Brotherhood: The Inner Life of Monks was a rare and respectful study of monastic life
The future of the monastery is under threat because the monks are dying at the rate of one a year, but not being replaced. Where once there were 75 or more, now only two dozen men remain. “I mean, we could advertise. ‘We need monks!’ Great food, always a roof over your head, you can read a lot…” joked one.
The monks made only fleeting references to the sacrifices they had made. Instead, they spoke about their closeness to God. “I don’t pray,” said one elderly brother. “Prayer is the atmosphere in which I live.”
I would have liked to know more about their back stories. How had a young American ended up at a monastery in Leicestershire? How connected were they to the outside world, given that one jovial German made reference to Phil Collins?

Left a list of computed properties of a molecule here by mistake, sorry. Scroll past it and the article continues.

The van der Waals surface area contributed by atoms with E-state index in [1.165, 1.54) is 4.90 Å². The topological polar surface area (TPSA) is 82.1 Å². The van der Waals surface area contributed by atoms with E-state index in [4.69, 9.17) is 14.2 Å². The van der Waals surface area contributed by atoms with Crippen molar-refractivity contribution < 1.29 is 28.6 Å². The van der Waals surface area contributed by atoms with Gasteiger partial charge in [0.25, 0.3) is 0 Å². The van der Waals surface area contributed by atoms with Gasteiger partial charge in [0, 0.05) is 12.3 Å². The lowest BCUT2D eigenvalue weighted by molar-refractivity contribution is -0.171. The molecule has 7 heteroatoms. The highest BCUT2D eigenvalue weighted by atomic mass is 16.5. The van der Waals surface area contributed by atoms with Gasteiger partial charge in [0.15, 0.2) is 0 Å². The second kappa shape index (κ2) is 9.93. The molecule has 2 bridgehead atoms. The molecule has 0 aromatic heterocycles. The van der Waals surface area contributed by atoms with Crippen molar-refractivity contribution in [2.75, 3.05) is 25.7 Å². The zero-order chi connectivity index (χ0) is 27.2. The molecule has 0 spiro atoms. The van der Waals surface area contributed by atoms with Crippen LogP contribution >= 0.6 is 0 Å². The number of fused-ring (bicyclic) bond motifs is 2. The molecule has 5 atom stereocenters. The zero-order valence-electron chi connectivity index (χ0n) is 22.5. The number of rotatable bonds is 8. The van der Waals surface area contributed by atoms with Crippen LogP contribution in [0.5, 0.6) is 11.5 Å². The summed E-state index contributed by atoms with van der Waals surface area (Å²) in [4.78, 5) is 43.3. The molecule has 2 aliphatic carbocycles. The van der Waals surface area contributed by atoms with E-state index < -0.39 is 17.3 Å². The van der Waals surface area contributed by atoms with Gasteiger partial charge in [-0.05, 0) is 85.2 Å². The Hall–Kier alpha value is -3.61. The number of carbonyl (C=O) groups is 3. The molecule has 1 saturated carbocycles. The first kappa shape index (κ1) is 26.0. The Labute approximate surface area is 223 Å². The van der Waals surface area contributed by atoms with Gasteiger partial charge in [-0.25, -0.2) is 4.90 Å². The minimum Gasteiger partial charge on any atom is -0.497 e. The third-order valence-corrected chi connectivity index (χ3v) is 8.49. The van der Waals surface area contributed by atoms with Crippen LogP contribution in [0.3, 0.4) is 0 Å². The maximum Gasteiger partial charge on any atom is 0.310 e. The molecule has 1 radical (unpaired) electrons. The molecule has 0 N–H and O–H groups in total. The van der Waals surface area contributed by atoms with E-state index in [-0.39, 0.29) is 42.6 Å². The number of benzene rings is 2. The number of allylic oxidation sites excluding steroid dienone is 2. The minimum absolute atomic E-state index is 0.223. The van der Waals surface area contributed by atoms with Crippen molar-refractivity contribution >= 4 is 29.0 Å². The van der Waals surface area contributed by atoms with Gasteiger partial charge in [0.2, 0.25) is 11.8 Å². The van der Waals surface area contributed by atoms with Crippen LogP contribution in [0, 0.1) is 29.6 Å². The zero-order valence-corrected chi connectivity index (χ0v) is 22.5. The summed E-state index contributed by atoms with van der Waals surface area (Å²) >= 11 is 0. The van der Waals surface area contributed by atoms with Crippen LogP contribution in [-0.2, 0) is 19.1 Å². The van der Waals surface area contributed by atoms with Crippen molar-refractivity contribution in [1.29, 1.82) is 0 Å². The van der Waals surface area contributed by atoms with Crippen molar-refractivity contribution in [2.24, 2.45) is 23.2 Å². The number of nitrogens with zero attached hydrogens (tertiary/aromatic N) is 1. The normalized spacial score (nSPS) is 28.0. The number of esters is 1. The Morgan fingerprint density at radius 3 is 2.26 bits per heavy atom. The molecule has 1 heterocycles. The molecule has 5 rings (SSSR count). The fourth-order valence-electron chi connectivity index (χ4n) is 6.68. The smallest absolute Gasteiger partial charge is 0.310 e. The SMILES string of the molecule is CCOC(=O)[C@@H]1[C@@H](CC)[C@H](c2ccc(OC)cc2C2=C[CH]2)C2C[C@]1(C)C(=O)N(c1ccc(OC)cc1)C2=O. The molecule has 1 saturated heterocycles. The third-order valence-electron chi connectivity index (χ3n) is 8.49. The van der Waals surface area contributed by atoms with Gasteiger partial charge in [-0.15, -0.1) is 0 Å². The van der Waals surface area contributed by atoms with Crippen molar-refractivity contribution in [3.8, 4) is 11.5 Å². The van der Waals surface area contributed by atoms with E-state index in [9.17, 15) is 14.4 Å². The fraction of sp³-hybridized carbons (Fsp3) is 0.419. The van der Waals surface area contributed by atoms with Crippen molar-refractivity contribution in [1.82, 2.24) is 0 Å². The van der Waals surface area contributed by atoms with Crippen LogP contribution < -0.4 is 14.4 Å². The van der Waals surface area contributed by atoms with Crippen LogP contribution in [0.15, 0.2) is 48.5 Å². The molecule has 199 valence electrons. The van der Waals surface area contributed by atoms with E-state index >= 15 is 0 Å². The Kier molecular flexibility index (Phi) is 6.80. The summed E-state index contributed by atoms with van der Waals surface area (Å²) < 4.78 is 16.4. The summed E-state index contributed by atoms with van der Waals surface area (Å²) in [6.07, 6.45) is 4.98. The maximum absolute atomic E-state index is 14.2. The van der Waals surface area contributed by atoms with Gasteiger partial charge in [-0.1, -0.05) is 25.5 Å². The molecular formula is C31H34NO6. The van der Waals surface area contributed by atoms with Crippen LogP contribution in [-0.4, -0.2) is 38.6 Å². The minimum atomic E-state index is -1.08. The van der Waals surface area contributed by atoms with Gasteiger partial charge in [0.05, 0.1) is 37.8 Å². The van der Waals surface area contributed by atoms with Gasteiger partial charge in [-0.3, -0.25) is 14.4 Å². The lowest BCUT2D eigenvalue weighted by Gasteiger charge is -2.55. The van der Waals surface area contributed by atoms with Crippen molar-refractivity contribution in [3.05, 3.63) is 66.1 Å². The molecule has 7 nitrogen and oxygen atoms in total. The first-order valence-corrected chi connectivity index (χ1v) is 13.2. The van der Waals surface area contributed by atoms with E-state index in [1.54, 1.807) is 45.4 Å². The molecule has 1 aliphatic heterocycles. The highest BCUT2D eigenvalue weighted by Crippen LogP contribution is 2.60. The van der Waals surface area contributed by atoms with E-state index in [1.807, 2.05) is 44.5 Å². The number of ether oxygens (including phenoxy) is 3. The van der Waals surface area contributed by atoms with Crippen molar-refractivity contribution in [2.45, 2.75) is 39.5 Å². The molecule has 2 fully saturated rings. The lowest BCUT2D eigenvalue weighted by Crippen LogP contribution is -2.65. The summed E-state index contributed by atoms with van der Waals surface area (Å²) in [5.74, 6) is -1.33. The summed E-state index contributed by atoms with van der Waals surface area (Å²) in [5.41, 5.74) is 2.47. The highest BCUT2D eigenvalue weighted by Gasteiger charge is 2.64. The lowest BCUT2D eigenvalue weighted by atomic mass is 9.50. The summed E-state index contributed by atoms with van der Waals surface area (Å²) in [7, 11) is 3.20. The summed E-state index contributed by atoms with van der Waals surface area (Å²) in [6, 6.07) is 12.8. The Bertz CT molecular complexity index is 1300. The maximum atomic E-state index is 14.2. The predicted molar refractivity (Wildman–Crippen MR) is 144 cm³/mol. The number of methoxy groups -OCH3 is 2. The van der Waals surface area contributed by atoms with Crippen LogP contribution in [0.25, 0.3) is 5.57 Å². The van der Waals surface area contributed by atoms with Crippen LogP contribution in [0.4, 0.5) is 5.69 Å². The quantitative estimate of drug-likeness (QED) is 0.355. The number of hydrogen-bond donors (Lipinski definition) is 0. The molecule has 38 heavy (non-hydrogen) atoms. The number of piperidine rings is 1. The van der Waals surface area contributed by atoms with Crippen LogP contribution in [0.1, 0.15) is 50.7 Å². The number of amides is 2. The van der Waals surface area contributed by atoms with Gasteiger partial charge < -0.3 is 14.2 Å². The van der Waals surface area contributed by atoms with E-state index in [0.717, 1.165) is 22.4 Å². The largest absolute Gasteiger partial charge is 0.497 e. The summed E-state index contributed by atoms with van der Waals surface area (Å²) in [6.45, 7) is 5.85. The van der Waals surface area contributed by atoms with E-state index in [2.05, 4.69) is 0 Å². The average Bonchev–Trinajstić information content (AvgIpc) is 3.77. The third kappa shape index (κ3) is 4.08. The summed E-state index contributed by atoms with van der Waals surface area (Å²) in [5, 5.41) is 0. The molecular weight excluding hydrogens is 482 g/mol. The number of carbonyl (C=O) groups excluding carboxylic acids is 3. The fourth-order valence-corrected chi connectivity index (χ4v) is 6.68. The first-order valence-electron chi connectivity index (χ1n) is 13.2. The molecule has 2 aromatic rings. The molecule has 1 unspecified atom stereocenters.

The programme-makers could have taken the advice of one of the novices interviewed here, and ditched the music. “Lots of things are just trying to take you away from where you are. Listening to a piece of music is trying to create a feeling within you, of happiness or something… here it’s all stripped away.” It was a film that needed no adornment.